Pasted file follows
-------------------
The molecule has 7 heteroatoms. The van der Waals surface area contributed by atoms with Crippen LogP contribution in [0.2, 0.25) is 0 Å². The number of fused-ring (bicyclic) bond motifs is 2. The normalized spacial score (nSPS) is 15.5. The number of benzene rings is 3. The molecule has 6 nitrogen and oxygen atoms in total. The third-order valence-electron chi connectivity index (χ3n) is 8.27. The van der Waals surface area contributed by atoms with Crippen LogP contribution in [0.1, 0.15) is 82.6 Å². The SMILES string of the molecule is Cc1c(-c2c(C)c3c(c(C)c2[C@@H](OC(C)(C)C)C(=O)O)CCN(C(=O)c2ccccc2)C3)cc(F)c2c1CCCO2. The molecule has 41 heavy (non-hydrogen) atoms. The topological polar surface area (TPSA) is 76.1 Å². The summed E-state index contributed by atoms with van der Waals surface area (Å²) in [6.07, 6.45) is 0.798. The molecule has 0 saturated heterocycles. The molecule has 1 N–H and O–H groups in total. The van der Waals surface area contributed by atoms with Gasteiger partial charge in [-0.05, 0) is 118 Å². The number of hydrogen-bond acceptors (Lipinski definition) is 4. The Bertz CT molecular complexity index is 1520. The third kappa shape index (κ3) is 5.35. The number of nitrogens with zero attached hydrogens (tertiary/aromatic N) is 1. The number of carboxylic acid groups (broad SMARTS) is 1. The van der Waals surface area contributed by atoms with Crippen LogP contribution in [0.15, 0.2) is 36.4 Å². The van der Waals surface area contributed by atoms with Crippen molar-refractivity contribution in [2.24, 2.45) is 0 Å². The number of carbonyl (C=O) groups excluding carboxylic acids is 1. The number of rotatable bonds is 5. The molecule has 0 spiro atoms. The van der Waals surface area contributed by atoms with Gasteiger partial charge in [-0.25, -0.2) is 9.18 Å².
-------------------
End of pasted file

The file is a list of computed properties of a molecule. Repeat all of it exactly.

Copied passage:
The molecule has 7 heteroatoms. The van der Waals surface area contributed by atoms with Crippen LogP contribution in [0.2, 0.25) is 0 Å². The number of fused-ring (bicyclic) bond motifs is 2. The normalized spacial score (nSPS) is 15.5. The number of benzene rings is 3. The molecule has 6 nitrogen and oxygen atoms in total. The third-order valence-electron chi connectivity index (χ3n) is 8.27. The van der Waals surface area contributed by atoms with Crippen LogP contribution in [0.1, 0.15) is 82.6 Å². The SMILES string of the molecule is Cc1c(-c2c(C)c3c(c(C)c2[C@@H](OC(C)(C)C)C(=O)O)CCN(C(=O)c2ccccc2)C3)cc(F)c2c1CCCO2. The molecule has 41 heavy (non-hydrogen) atoms. The topological polar surface area (TPSA) is 76.1 Å². The summed E-state index contributed by atoms with van der Waals surface area (Å²) in [6.07, 6.45) is 0.798. The molecule has 0 saturated heterocycles. The molecule has 1 N–H and O–H groups in total. The van der Waals surface area contributed by atoms with Gasteiger partial charge in [-0.05, 0) is 118 Å². The number of hydrogen-bond acceptors (Lipinski definition) is 4. The Bertz CT molecular complexity index is 1520. The third kappa shape index (κ3) is 5.35. The number of nitrogens with zero attached hydrogens (tertiary/aromatic N) is 1. The number of carboxylic acid groups (broad SMARTS) is 1. The van der Waals surface area contributed by atoms with Crippen LogP contribution in [0.15, 0.2) is 36.4 Å². The van der Waals surface area contributed by atoms with Crippen molar-refractivity contribution in [2.24, 2.45) is 0 Å². The number of carbonyl (C=O) groups excluding carboxylic acids is 1. The number of rotatable bonds is 5. The molecule has 0 spiro atoms. The van der Waals surface area contributed by atoms with Gasteiger partial charge in [-0.25, -0.2) is 9.18 Å².